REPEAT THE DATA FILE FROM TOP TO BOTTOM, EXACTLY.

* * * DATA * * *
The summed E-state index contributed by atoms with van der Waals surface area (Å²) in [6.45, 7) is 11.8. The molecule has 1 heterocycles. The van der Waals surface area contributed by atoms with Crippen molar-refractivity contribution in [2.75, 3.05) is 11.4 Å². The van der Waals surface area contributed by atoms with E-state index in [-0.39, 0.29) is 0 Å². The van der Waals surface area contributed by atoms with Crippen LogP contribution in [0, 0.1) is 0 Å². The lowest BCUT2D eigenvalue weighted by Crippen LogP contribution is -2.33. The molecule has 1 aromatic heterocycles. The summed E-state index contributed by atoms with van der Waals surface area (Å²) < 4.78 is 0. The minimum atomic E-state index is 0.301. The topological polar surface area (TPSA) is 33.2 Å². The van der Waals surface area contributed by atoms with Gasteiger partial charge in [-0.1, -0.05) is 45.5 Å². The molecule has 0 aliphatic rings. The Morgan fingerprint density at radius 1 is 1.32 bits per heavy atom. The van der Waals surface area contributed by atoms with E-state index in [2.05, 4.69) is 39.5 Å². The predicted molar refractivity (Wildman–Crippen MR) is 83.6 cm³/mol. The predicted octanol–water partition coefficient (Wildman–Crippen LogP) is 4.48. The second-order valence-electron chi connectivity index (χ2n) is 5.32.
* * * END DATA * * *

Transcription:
The summed E-state index contributed by atoms with van der Waals surface area (Å²) in [6.45, 7) is 11.8. The molecule has 1 heterocycles. The van der Waals surface area contributed by atoms with Crippen molar-refractivity contribution in [2.75, 3.05) is 11.4 Å². The van der Waals surface area contributed by atoms with E-state index in [-0.39, 0.29) is 0 Å². The van der Waals surface area contributed by atoms with Crippen LogP contribution in [0, 0.1) is 0 Å². The lowest BCUT2D eigenvalue weighted by Crippen LogP contribution is -2.33. The molecule has 1 aromatic heterocycles. The summed E-state index contributed by atoms with van der Waals surface area (Å²) < 4.78 is 0. The minimum atomic E-state index is 0.301. The topological polar surface area (TPSA) is 33.2 Å². The van der Waals surface area contributed by atoms with Gasteiger partial charge in [-0.1, -0.05) is 45.5 Å². The molecule has 0 aliphatic rings. The Morgan fingerprint density at radius 1 is 1.32 bits per heavy atom. The van der Waals surface area contributed by atoms with E-state index in [2.05, 4.69) is 39.5 Å². The predicted molar refractivity (Wildman–Crippen MR) is 83.6 cm³/mol. The predicted octanol–water partition coefficient (Wildman–Crippen LogP) is 4.48. The second-order valence-electron chi connectivity index (χ2n) is 5.32.